Berlin to Broadway: The Music of Kurt Weill, Barbican Centre, London14-16 January 2000, BBC in association with the Kurt Weill Foundation for Music, Inc.
For the BBC to devote their annual composer weekend to Kurt Weill makes sense: 2000 being both the centenary of his birth (March 2) and the 50th anniversary of his death (April 3). Moreover, the appreciation of his music has now reached a point where the range of works on offer could be absorbed with a ready understanding of the volatile context in which they emerged.
Weill is, of course, a theatre composer first and foremost. Each of the three evenings featured stageworks representative of his thinking during the 1920s, 1930s and 1940s respectively. Friday's double-bill opened with Der Protagonist, the 25-year-old composer's striking and provocative operatic debut. Like Hindemith's slightly earlier Das Nush-Nushi, the influence of Busoni's icy Arlecchino is evident. Weill's one-acter lacks comparable dramatic focus and human insight, but its take on the interpenetration of the stage and the 'real world' came over strikingly, especially in the two mimed episodes, whose racy theatricals and orchestral brilliance justify the indulgences elsewhere.
Though written barely a year later, Royal Palace inhabits a less heated, more translucent sound world, at least on the basis of Gunther Schuller's resourceful 1971 orchestration of the surviving vocal score. The opening bell-like sequences make a riveting effect, and if this surreal fable of disillusion lacks dramatic momentum, the heroine's rejection of the material world, subsequent drowning and reincarnation, the latter to a hypnotic tango-cum-pavane rhythmic motion, have a clarity and dramatic truth that Weill would soon hone to perfection in his collaborations with Brecht.
I was unable to attend Saturday evening's performance of Arms and the Cow, but gather it was a distinctive satire; its humour laced with irony at a musical as well as textual level. A pity then that The Firebrand of Florence, whose European premiere closed the festival, was comparatively anodyne. This 1944 send-up, akin to the Benvenuto Cellini legend that Berlioz tackled so memorably a century before, was enjoyably rumbustious, allowing the Anglo-American cast plenty of opportunities to milk Ira Gershwin's inventive wordplay. Yet the almost two hour musical lacked the dynamic pacing of Lady in the Dark, or the dramatic depth of Street Scene. Nor was there a 'big tune' worthy of the name, although the Duchess's numbers, despatched with gusto by Felicity Palmer, came close. While acknowledging its place in the Weill canon, there can surely be little reason to revive this work in future.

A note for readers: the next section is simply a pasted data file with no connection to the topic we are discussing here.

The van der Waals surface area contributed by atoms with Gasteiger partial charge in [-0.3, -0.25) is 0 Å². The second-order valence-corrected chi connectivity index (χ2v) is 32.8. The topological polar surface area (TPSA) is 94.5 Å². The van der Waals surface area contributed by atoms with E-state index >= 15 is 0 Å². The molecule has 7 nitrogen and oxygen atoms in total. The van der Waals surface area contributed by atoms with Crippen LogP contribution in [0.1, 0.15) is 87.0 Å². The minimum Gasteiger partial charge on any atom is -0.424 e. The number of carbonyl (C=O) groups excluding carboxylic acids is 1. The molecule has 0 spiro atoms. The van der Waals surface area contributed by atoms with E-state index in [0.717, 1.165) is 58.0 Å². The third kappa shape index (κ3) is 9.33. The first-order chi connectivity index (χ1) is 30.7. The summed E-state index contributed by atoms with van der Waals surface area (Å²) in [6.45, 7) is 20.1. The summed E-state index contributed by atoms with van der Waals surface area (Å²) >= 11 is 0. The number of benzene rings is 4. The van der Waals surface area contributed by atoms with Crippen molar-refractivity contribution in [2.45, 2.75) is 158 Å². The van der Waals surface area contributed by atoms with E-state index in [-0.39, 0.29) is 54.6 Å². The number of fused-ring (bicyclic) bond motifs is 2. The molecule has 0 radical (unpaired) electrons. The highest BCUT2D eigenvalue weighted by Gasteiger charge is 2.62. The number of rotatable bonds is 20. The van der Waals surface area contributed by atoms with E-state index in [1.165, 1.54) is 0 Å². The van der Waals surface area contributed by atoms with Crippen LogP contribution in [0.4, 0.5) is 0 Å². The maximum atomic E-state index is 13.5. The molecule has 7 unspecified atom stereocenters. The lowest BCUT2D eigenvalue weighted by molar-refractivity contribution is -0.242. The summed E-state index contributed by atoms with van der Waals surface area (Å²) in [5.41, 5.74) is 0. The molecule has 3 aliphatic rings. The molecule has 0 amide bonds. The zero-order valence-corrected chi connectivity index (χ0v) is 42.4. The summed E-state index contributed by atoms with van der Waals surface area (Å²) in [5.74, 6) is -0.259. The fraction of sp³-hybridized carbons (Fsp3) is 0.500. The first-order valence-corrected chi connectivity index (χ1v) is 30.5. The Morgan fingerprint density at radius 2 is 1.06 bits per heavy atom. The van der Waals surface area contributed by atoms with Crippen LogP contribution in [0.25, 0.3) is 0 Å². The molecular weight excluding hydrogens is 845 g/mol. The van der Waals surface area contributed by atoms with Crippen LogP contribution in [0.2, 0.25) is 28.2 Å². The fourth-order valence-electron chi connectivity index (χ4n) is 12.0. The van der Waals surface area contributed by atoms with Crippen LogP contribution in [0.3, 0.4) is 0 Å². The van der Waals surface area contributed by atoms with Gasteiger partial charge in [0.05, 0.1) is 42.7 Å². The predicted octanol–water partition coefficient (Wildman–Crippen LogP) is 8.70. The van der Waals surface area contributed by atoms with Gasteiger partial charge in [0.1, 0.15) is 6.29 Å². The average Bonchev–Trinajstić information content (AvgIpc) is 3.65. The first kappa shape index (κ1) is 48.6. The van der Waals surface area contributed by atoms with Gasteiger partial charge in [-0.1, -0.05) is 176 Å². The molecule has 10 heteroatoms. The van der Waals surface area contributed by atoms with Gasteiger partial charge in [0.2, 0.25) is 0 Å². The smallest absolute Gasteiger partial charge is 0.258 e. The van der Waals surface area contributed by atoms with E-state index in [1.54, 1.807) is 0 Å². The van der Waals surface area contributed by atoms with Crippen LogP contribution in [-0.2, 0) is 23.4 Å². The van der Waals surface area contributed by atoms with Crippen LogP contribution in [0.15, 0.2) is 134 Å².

The remaining concerts featured a wealth of orchestral, chamber and choral music. Although the former two categories scarcely occupied Weill after 1925, his contribution lacks nothing in conviction. While the early Cello Sonata and B minor String Quartet are little more than gifted student efforts, the 1923 String Quartet integrates form and expression with breathtaking dynamism, and was grippingly played by the Chilingirian Quartet. Along with the elegiac, though restrained song-cycle Frauentanz (1922) and the searing Recordare (1924) for unaccompanied choir, this is the striving, earnest young Weill at his best. The Second Symphony from 1933-4, its nervous energy and tensile lyricism enhanced by the clarity of its formal thinking, remains a tantalising example of what Weill could have given the orchestral repertoire, had the critical response and cultural circumstances dictated otherwise.
A special word for the choral concert on Sunday afternoon. Although Weill's vocal writing is unmistakable, it can easily sound ungrateful without scrupulous attention to balance and dynamics. Such was evident in Stephen Jackson's perceptive performances, whether in the uncompromising 'cry from the street' of 1927's Berlin Requiem, the gripping and often moving reportage of The Lindbergh Flight - how reassuring and 'human' that engine sounded! - and the celebratory optimism of Trains Bound for Glory, skilfully adapted by the Weill scholar David Drew from a 1939 World's Fair pageant. Tenor Thomas Randle clearly relished the very different spirit of the three works, his singing assured and appropriate in each case.
Overall, however, it was Sir Andrew Davis who deserves most praise, carrying-off the lion's share of the conducting with typical enthusiasm, and offering yet further proof of the breadth of his musical sympathies during his 11 years with the BBCSO. Weill's output remains difficult to assess and impossible to compartmentalise, but the present weekend will have done much to further interest in this fascinating and provocative composer.
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